Actress Lysa Fox in the production on the Queen Mary played this scene nearly perfectly by performing it straight as if she were saying the most ordinary thing she might say day after day. Some of the others in this production simply acted too much, which can kill a Wellman play before it can puff up to its full poetic confection. Or perhaps I should say, they tried too hard. Like Mad Wu's song in the penultimate scene—

I sleep in the woods
all day, all night;
If I don't finish this song
There's no one around
To tell me I'm wrong;
or, worse, that I'm right.

—there must always be a sort of casual insanity about what is spoken in The Hyacinth Macaw. If the actors take the lines too seriously, they destroy both the poetry and the fun.
I don't think that explains the hostility of the local critics, but it does account for their lack of comprehension. It's not that Wellman's plays are so difficult. They just have to be buoyantly performed in order to succeed—a hard thing to do in a country where acting is still somewhat attached to method. For there is no method to Wellman's sad and joyous madness.

Los Angeles, March 18, 2011
Copyright (c) 2011 by Douglas Messerli

Thursday, March 10, 2011

Douglas Messerli "Three Bernstein New Yorks" (on On the Town, Wonderful Town, and West Side Story)

Three Bernstein New Yorks
by Douglas Messerli

Joseph A. Fields and Jerome Chodorov, based on stories by Ruth McKenney My Sister Eileen, Biltmore Theatre, New York, opened December 26, 1940.

Betty Comden and Adolph Green (book and lyrics), Leonard Bernstein (music) On the Town, Adelphi Theater, New York, opened December 28, 1944.

Joseph Fields and Jerome Chodorov (book), Betty Comden and Adolph Green (lyrics), Leonard Bernstein (music) Wonderful Town, Winter Garden, New York, opened February 26, 1953.22

Arthur Laurents (book), Stephen Sondheim (lyrics), Leonard Bernstein (music) West Side Story, Winter Garden, New York, opened September 26, 1957.

Arthur Laurents (book), Stephen Sondheim (lyrics), Leonard Bernstein (music) Wonderful Town (revival), Al Hirschfeld Theatre, New York, 2003 / the performance I attended was on Saturday, May 8, 2004.

Given a 24-hour shore leave, three sailor friends—Gabey, Ozzie and Chip—are let loose on the city of New York. All want to “see the sights,” particularly Chip, but they are also seeking “romance and danger”: after all, it’s World War II, and the men—evidently—have been long at sea. A helluva town, New York—where the “Bronx is up” (suggesting not only northernmost borough of the city but the vulgar cheer of contempt) and the “Battery’s down” (suggesting both the southern tip of Manhattan and a source of lagging energy), where one must endure an unbearable pace and “seven millions…screaming for space”—is ready and willing to greet them. Indeed the New York of On the Town (which premiered in 1944) is a city in love with strangers, a community that quickly embraces its visitors. No sooner is Ivy Smith named the subway system’s “Miss Turnstiles” of the month, than Gabey falls in love with her poster image.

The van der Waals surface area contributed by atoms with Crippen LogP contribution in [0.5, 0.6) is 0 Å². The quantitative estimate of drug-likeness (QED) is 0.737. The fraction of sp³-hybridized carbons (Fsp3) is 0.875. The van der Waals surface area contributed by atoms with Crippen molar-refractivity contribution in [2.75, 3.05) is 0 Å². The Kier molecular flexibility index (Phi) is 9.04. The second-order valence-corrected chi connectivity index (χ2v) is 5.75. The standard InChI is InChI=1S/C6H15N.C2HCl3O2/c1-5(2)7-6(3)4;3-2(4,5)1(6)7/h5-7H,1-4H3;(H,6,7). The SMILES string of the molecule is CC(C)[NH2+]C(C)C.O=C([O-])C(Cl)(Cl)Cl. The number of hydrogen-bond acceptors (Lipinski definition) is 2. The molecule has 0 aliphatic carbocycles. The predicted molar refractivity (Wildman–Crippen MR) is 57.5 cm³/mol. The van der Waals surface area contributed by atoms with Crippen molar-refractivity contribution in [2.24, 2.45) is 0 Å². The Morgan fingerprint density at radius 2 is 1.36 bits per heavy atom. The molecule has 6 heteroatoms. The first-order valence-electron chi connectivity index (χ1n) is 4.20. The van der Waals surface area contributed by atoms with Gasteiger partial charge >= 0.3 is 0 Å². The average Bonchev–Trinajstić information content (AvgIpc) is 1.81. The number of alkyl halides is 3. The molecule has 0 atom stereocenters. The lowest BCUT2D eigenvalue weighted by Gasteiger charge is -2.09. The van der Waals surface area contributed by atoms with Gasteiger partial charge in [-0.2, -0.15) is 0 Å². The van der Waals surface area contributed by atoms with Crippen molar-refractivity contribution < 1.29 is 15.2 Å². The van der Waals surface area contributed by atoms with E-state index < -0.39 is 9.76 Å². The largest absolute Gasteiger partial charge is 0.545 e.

Brunhilde Esterhazy (the incomparable Nancy Walker in the original production), a taxi driver, invites Chip “up to her place.” Only after she convinces him that the New York he is desperate to see—a city of the Hippodrome, “Tobacco Road,” and the Manhattan Aquarium—no longer exists does he accept her offer, and is she able not only to make love but can cook!

Ozzie, in the mean time, has mistakenly visited the Museum of Natural History in search of Gabey’s Ivy (the poster has described her as studying painting at a museum); there he encounters Claire de Loon, a would-be anthropologist in search of a “sub-super-dolico¬cephalic head”—and any man attached. The two (in the original, the musical’s book and lyric writers Betty Green and Adolph Comden) quickly discoverthat they are kindred souls, people who easily get “Carried Away,” and, ultimately, as proof of their malady, they destroy the museum’s rare dinosaur.

For a short while, the friendly city is experienced by Gabey, wandering through Central Park, as “A Lonely Town”; but that feeling soon disappears when he discovers his long-sought Ivy at a Carnegie Hall studio, and she, immediately smitten with him, promises to meet him in Times Square at 11 p.m. Due to previous commitments (enforced performances as a cooch dancer on Coney Island to pay for her ballet lesson debts) Ivy is a no-show; but his friends and their dates (along with a unsuitable substitute date for Gabey, Lucy Schmeeler) head out for a night on the town.

Once more, Gabey perceives the lively city as a lonely place, but his friends cheer him up with their love and zaniness. When he discovers that Ivy is working on Coney Island, he quickly speeds off (via subway and nightmare ballet) to find her, while the others, recognizing that their 24 hours are almost over, sing Bernstein’s lovely lament to the end of their short-lived romances, “Some Other Time” (“This day was just a token, / Too many words are still unspoken. / Oh, well, we’ll catch up / Some other time.”). Gabey and Ivy are quickly reunited just in time for the all three sailors to return to their ship, replaced by a new trio on their way to see the “wonderful town.”

I recount this plot, since many readers may have only seen the enjoyable but less than perfect movie version which not only devotes a great deal of its energies to the characters’ attempts to escape authority, but also deletes the majority of the most charming of the original’s music and lyrics: “Carried Away,” “Lonely Town,” “Lucky to Be Me,” and “Some Other Time.” What I am most interested in conveying about the original is the near absolute excitement about the city itself. On the Town is a valentine to New York, a city presented as, perhaps, vulgar and fast-paced, but also loving, accepting, embracing. As Comden and Green write: New York is “a visitor’s place,” a world that loves outsiders.